Rules and means of communication between professors and students are changing
February 13, 2014 12:00 AM
Jon Radermacher, an art professor at Robert Morris University, talks to his class about their latest project.
By Anya Sostek / Pittsburgh Post-Gazette
When a flap over "Duck Dynasty" star Phil Robertson's comments about homosexuality broke out in late December, Indiana University of Pennsylvania associate professor Michele Papakie started to receive emails and texts from students in her recently concluded public relations campaigns class.
"Why couldn't this have happened during school?" they wrote, referencing an assignment when they had to make up a crisis that would damage the reputation of a company. "We could be talking about crisis communication."
Not that long ago, if a student wanted to talk to a professor outside of class, there was a time and a place for that, namely office hours.
Communication between students and teachers didn't happen much on school breaks. It didn't happen on weekends, and it didn't happen in the middle of the night.
But in an era of email and social media, the rules have changed -- leaving individual teachers and students to muddle through what those rules are.
For Jon Radermacher, a professor and department head of media arts at Robert Morris University, setting limits on student communication is important.
"I find that setting boundaries is important, and the boundaries are usually respected," he said.
Though Mr. Radermacher's cell phone number is on his business card, he asks students to contact him primarily via email. They know that if they email on weekends, they generally won't receive a response until the work week.
"I have a personal life and a family, too -- I can't be answering email and phone calls seven days a week," he said.
Because she is single and her son is grown, Ms. Papakie, chairwoman of the IUP journalism department, doesn't mind the interruptions.
Ms. Papakie, who has taught classes on social media, believes that she -- and her students -- should be fluent with as many forms of communication as possible.
Students communicate with her via Twitter and Facebook as well as email. And when students suggested that she also join Instagram, she did.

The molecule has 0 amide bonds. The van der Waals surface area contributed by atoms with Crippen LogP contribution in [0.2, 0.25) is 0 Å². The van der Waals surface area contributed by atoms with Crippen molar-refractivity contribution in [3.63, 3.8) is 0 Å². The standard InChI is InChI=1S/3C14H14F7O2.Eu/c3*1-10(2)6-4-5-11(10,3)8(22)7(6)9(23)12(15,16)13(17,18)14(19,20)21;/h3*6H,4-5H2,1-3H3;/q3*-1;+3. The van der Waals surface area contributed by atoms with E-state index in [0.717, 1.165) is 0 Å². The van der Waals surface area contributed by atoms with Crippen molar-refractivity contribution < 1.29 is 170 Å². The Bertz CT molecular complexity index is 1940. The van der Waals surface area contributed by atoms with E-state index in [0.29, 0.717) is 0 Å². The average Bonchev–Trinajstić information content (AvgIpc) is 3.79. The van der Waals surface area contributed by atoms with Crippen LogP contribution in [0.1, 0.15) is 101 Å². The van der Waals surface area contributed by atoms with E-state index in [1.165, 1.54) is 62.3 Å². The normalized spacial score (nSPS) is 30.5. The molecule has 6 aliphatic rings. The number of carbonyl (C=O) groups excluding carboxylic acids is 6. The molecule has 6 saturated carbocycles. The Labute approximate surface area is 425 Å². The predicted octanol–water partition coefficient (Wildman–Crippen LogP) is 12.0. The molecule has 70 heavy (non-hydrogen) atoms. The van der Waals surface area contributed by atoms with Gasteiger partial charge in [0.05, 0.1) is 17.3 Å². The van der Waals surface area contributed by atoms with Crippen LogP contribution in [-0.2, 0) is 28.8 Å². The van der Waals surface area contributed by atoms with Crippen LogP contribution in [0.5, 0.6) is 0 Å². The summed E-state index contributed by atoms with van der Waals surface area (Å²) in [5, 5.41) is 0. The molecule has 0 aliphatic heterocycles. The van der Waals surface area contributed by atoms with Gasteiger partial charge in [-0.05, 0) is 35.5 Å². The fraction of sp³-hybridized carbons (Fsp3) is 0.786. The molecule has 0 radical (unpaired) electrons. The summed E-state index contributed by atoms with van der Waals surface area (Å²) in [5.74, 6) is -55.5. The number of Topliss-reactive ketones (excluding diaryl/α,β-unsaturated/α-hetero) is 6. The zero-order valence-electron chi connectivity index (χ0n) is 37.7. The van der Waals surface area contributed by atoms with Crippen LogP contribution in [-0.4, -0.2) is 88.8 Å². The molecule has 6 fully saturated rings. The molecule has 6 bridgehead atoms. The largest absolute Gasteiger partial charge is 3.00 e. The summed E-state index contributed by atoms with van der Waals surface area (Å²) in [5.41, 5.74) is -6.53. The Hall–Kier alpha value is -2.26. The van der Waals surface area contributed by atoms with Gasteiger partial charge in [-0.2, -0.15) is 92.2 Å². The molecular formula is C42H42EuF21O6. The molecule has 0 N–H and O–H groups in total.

"I love social media," she said. "It drives me nuts at times -- you feel so harried -- but the benefits far outweigh the negatives."
Ms. Papakie appreciates how deeply her students are able to engage in class -- even if they demonstrate it by texting her at all hours. She tells them they can text all night if they want to -- that it won't wake her up -- but asks them not to call her after 10 p.m.
She also has sent messages to students who seem to be struggling. Thinking back to her student days, she said, "No professor had any kind of insight into my world -- now we have all these opportunities to help them."
For Arlan Hess, a lecturer in the English department at Washington & Jefferson College, Facebook also has been a way to support students or comfort them in their disappointments. But she also takes steps to protect her own privacy.
"As soon as I accept their friendship, I put as many restrictions on them as I can," she said. "They don't see my photos, they don't see my wall, but I can keep an eye on them."
Ms. Hess has found instructional applications for social media as well. In one of her composition classes during fall semester, she created a hashtag for posting materials that would carry the discussion outside the classroom.
Students were not obligated to read the extra materials or even to join Twitter, but she was pleasantly surprised by the number of students who seemed to enjoy following along.
But she also finds the boundaries of social media to be difficult. What if students email her at midnight and she doesn't respond, but they can see that she's online "liking" a Facebook post?
"I want to be available for my students, but I don't want to be indulgent of my students," she said.
Like other professors, Ms. Hess asks her students to use correct grammar and spelling in their email messages, in preparation for the working world.
Some professors have to remind students that it's important to use email at all. To some degree, email has "lost its punch" among students, given the evolution of social media, Mr. Radermacher said.
Ms. Papakie has to inform students that checking email is a necessary part of class. "Maybe you aren't checking your email much, but that's how I'm going to communicate coursework," she tells her students. "You can't go out into the workforce and say, 'I'm not going to check my email.' "
Ms. Papakie worries that students sometimes try to hide behind lengthy emails instead of having an in-person discussion.
"You can't hide behind the electronic things," she said. "It's important that they're able to handle the confrontation."
For all the extra work that social media and other forms of communication can bring, it's also another way that students can showcase their emerging skills, Ms. Papakie said.
"They know how to get followers, come up with engaging posts, create that online community and keep a conversation going," she said. "I really am impressed."
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